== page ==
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  1. #1
    sdotkling's Avatar
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    Diagnosing a lousy enlarging lens: How do I know if I've got one?

    I had the chance to print a few 16x20's from some 35mm negs, and I'm wondering if I've hit the wall with my enlarging lens, a decades-old El-Nikkor 50/2.8.

    First, I thought it was my camera lens: one side of the frame was acceptably sharp (not great, just acceptable) and the opposite side was soft. I quickly realized that the grain itself was soft, hence the soft image. Focusing for sharpness on the right side threw out the left, and vice-versa, and the middle was never sharp when the edges were. I suspected that my decades-old Beseler 23C was out of true, so I fiddled with the lens assembly at the bottom of the bellows, shifting left and right with limited improvement.

    Sorry I'm being so long-winded here, but could I have a bum enlarging lens? A close exam shows haze and other crap in the lens, but I never noticed any trouble at 8x10 printing, so I ignored it. Does 16x20 bring out all the flaws that have been lurking all this time?

    And on a related note, does an enlarging lens have depth-of-field like a camera lens? If I stop down to f8, say, do I get better d-o-f and sharper grain, even if my eyeballed focus is off?

    Thank you for your help. My Rodenstock Omegaron 75 does not seem to have similar difficulties...or if it does, the smaller enlarging ratio disguises it better at 16x20.

  2. #2
    BetterSense's Avatar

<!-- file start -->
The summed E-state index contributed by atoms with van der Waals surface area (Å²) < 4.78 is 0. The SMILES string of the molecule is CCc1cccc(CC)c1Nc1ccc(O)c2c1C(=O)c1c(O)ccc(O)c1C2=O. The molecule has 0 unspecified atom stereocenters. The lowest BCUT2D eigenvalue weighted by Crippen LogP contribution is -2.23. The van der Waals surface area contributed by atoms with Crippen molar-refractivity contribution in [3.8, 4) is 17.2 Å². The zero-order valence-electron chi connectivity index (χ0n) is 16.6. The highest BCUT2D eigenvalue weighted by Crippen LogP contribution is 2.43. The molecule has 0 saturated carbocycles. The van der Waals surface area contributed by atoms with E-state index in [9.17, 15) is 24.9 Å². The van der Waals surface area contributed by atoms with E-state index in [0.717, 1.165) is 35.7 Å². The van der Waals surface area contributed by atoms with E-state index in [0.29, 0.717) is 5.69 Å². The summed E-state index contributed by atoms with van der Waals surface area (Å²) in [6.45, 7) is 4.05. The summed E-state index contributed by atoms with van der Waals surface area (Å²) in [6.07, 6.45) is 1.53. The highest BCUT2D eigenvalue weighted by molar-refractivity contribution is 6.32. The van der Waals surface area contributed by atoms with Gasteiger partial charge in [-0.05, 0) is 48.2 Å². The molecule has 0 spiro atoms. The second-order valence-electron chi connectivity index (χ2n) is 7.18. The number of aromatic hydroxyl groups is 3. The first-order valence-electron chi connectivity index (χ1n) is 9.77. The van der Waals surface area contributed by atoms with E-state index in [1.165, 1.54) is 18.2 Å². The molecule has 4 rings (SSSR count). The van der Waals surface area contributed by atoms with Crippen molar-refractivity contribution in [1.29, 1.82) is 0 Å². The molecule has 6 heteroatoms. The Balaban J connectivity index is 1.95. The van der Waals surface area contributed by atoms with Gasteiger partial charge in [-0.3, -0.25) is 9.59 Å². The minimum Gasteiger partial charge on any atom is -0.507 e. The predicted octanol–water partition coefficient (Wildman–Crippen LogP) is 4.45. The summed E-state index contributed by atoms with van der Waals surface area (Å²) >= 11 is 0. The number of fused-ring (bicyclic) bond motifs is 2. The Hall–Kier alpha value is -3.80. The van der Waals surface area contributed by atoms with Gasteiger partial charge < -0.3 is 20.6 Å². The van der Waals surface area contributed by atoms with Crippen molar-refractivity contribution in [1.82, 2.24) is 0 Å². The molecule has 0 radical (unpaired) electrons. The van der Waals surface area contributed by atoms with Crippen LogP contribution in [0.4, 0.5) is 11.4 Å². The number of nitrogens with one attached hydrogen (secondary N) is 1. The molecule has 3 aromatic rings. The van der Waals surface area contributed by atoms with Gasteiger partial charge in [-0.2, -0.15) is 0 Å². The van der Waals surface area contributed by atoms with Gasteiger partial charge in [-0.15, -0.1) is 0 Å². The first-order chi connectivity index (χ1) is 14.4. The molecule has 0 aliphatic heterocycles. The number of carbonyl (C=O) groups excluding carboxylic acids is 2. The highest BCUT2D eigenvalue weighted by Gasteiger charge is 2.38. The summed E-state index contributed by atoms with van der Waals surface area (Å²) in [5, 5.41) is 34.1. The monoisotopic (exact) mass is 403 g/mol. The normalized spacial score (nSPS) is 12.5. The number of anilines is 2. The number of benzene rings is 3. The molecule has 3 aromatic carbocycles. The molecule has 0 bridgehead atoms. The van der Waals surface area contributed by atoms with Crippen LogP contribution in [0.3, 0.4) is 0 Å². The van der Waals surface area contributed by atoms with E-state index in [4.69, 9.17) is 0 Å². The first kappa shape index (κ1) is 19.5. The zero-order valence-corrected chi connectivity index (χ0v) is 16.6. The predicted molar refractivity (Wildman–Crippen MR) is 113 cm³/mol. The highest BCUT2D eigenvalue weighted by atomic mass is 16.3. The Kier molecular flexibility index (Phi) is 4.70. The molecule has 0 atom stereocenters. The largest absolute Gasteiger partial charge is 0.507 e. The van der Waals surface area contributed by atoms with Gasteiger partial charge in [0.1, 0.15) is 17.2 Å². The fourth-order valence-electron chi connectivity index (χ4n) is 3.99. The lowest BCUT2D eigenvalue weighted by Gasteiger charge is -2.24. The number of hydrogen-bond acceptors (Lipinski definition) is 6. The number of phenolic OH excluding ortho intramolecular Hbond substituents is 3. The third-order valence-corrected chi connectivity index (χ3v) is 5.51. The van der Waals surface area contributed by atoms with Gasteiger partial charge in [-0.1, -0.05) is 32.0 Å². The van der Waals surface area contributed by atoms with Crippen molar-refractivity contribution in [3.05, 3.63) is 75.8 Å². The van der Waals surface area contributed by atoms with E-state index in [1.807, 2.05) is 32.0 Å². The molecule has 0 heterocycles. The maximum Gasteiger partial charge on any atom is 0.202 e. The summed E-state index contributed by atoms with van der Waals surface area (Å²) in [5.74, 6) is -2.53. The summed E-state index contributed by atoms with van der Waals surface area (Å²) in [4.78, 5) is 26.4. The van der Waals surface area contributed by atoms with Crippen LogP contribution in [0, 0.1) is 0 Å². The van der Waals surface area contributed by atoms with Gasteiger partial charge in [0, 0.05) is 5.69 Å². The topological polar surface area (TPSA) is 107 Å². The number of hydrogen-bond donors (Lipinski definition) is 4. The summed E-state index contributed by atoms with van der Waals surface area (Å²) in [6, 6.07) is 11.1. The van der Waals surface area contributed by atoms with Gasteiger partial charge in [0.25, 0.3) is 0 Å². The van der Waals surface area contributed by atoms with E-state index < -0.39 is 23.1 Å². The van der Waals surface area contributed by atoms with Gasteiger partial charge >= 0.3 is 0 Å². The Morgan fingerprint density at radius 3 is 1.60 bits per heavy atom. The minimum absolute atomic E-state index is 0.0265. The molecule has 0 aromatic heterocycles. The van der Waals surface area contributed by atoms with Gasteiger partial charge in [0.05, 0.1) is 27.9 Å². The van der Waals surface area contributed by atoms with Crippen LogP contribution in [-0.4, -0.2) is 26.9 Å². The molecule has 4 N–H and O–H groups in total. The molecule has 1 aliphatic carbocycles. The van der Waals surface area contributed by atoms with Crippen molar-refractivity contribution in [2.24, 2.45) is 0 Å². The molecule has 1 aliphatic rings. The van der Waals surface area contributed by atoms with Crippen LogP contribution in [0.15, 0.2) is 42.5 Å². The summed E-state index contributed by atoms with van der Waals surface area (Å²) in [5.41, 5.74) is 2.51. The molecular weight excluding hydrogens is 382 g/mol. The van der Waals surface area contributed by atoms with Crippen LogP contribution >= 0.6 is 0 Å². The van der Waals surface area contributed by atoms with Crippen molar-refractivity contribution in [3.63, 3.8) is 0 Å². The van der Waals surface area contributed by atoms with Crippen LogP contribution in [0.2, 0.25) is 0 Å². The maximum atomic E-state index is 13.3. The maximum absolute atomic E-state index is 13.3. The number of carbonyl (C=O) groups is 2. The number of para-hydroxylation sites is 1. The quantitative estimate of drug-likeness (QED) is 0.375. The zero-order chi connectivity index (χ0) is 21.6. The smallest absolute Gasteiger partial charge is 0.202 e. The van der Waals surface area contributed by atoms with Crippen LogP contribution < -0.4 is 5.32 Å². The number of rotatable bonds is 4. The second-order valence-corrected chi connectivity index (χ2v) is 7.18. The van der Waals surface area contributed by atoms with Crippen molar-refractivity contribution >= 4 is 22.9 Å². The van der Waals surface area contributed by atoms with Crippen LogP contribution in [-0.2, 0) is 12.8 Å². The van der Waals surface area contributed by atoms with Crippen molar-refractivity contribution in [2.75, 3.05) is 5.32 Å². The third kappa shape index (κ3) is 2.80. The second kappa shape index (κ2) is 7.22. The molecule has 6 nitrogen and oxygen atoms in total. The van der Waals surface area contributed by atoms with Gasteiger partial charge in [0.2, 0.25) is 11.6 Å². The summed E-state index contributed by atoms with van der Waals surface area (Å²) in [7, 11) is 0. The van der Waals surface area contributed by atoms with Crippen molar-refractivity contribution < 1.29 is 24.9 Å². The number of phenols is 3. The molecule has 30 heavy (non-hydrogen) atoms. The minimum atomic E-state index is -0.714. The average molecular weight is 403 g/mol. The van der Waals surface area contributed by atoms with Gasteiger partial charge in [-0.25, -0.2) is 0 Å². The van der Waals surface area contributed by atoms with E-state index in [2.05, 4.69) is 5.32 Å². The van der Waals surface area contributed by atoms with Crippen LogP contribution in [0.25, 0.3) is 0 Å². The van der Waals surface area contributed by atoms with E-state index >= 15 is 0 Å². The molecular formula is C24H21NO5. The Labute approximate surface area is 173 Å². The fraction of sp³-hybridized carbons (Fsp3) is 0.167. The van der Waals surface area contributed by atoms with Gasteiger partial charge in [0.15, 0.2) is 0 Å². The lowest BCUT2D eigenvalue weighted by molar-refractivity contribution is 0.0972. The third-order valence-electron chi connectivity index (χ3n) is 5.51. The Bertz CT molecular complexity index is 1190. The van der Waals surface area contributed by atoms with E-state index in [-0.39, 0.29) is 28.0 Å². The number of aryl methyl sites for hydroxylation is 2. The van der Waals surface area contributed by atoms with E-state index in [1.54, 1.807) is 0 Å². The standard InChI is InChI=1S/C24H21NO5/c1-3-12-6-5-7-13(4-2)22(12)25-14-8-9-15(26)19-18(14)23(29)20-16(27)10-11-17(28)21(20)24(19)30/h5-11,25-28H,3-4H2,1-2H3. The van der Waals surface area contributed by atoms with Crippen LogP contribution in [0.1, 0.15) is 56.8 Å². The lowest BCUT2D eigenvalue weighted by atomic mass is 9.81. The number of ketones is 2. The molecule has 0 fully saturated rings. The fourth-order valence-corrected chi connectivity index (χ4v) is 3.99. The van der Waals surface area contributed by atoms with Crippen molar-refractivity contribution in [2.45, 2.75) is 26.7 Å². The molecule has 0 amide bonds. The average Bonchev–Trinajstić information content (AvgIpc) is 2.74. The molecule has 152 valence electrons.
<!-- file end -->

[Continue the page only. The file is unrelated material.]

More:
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    Your enlarger is probably a bit out of alignment. You may need to adjust it to get the whole image sharp, especially at that size.

    Depth of field on the enlarger works the same as on the camera. Smaller apertures have more.

    16x20 is big. It's hard to get the whole image sharp without stopping the lens way down. Last time I printed 11x14 from 35mm, I actually set the lens at f/22 and made 10-minute exposures. You will get better sharpness, though, by using a larger aperture if you can manage to get the image focused.
    f/22 and be there.

  3. #3
    sdotkling's Avatar
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    ...and how would one adjust an enlarger's alignment, exactly?

    Thanks for the authoritative info! Does one adjust an enlarger simply by eye (seems loosey-goosey that way) or do you put a level or a square against the lens board, kind of the way you'd true a table-saw? Am I looking for an exact 90º angle between the lens board and the upright, and an exact 90°from the upright to the easel surface?

  4. #4
    BetterSense's Avatar
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    You should search the forum for enlarger alignment. Some people think you have to have a micro-precise laser tool to align an enlarger.

    The main thing for sharpness is that the negative and the lens are square to each other. The easy way to check is to get a scrap negative and put scratches in each corner, then check it with the grain magnifier to make sure all the corners are sharp. Also, make sure your negatives aren't moving when they get hot. That can happen easily with incandescent enlargers.
    f/22 and be there.

  5. #5
    Henry Alive's Avatar
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    The versalab tool is an excellent way to solve your alignment problem. I hope this link can help you.